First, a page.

The flip side being that Frost and Lynch have gone to a ton of effort to consolidate rights for all the previous Twin Peaks stuff back in their hands, so I could easily see them having made sure they own the new season as well. And yeah, it’s also possible Showtime has an arrangement with Netflix that will include The Return. But like I say, I wouldn’t count on it.
You’re lucky and you’re in for a treat. I usually wait for a show to finish (or for a season to finish) before starting but I wasn’t able to resist watching each Return episode as they came out. I think binging all 18 episodes in one weekend or whatever would be overwhelming, but having the option to binge on several at a time, at your own pace, is probably ideal. Having to wait a week between each episode felt frustrating at times and also made it more challenging to retain important details from prior episodes.
Yeah…that certainly was something.
That was awesome.
Honestly I rather disliked the last episode because of my own expectations, the lack of any kind of resolution on many plot points and the rather seemingly pointless, too long, played-out scenes*. Having said that, I really enjoyed how this writer used a very personal viewpoint to show his appreciation:
*Of course these are also all the reasons I love David Lynch joints
Agreed! While I can appreciate why it’s being met with a kind of confusion, I loved how patient and intentionally frustrating Cooper’s trip to and meeting with Laura was. Like the Audrey and Charlie scenes, everything at her place was attempting to delay them, from the phone ringing, packing, grabbing a coat, the dead guy, being hungry, and later being followed on the road, it was all so dream-like. The best part was arriving at her place in Twin Peaks, and hearing the home owner talking to her partner off-screen. His voice is so faint and muffled that we never hear the specifics.
I think the revival was a massive artistic success. Lynch has such a knack for making the irrational so threatening through odd conversational strategies that he can create such a sinister atmosphere, which in someone else’s hands would just feel silly.
Having set my expectations and having a couple of days to think about the last episode I think it stands up as one of the best things that Lynch has done. I rewatched it again, this time not only as a coda to the series but also as a summary of a bunch of Lynch films and a meditation on the fundamental horror of being a human being – and it’s a lovely, beautiful, poignant, mysterious, and terrifying piece of film making. This last hour and episode 8 are probably now two of my favorite pieces in Lynch’s oeuvre.
It is so haunting. The ending is so moving.
I have no idea why, nor I am sure I intend to understand what is going on some day - just like I have really little understanding of what happened in the original Twin Peaks, or any of Lynch’s most interesting works for that matter. I like to just feel it, and that impression it leaves. Doesn’t prevent me from having stupid theories of my own, too: best of both worlds.
Funnily enough, it made me reminisce what I felt watching the first series when I was so much younger: lots of weird things going on, lots of attaching characters… and then an ending that left me haunted.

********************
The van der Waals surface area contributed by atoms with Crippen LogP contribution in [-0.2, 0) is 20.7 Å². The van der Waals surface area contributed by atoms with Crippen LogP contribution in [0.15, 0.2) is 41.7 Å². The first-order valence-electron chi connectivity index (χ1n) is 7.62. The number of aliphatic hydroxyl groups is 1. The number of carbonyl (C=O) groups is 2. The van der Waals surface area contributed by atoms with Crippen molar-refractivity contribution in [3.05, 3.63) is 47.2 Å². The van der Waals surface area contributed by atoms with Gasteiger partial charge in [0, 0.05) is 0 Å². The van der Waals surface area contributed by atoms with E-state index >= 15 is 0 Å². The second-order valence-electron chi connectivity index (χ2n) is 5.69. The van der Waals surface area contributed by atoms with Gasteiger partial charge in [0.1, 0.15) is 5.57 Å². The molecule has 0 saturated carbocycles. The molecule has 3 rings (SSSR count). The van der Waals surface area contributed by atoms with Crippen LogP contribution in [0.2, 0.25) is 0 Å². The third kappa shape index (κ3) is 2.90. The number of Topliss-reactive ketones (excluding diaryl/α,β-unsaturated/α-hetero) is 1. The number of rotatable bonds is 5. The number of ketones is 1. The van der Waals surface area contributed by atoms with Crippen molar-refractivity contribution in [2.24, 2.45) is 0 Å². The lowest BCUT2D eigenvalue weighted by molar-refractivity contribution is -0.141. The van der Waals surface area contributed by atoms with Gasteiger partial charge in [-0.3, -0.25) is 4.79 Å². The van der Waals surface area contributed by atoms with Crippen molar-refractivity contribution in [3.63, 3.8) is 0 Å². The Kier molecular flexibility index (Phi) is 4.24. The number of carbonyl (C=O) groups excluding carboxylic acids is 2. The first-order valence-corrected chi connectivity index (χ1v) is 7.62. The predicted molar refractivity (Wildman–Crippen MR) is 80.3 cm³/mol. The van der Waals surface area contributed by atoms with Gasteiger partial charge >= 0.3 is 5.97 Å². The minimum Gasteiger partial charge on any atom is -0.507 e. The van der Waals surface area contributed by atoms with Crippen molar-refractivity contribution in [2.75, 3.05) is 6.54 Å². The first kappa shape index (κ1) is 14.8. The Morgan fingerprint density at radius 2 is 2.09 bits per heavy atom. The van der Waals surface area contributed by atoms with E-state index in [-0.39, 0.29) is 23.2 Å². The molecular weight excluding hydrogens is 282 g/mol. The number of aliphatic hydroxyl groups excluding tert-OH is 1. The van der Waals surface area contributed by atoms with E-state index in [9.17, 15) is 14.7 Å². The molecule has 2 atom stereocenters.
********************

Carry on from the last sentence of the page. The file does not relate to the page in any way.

By the way, is it me or was there binaural sounds running through that episode in its background?
This seems like pretty quick turnaround but good news for folks like me who don’t have Showtime:
Just finished reading Mark Frost’s second and presumably final Twin Peaks companion book The Final Dossier. I would describe it as non-essential. If you wondered what happened to the many Twin Peaks characters who did not return on The Return and whose fates were ambiguous or unremarked, well, The Final Dossier will tell you, for the most part. But it turns out the reason those fates weren’t part of the show is they aren’t really that important or interesting. Leo, for example? Definitely dead. Someone shot him five times, probably Windom Earle. Does that matter? Not really. There are interesting tidbits - how Leo and Shelly got together in the first place, why Norma and Ed didn’t quite make it work in the interim, why The Secret History of Twin Peaks said Norma’s mom died before the events of the show when season 2 had a character that was purportedly Norma’s mom (turns out she was a stepmom). The Widow Milford is suggested to have had a fling with an unnamed New York businessman who is probably meant to be Donald Trump. We get details on how Jacoby became a crackpot internet streamer and where James and Donna got to and so on. It’s nice to know, but it’s largely pretty prosaic.
Towards the end it does touch on the events of the Return series and confirm a few fan theories about what was going on in things like episode 8 and the tail end of the series (but not what the hell happened to Cooper), so if you want a little more certain and official hold on the weirdness therein, it does offer that. But Agent Preston wasn’t there for the majority of the supernatural weirdness and has no way of confirming the theories she does have, so the biggest questions aren’t answered, and probably shouldn’t be anyhow. Even what it does have to say, I think, risks spoiling the effect a bit.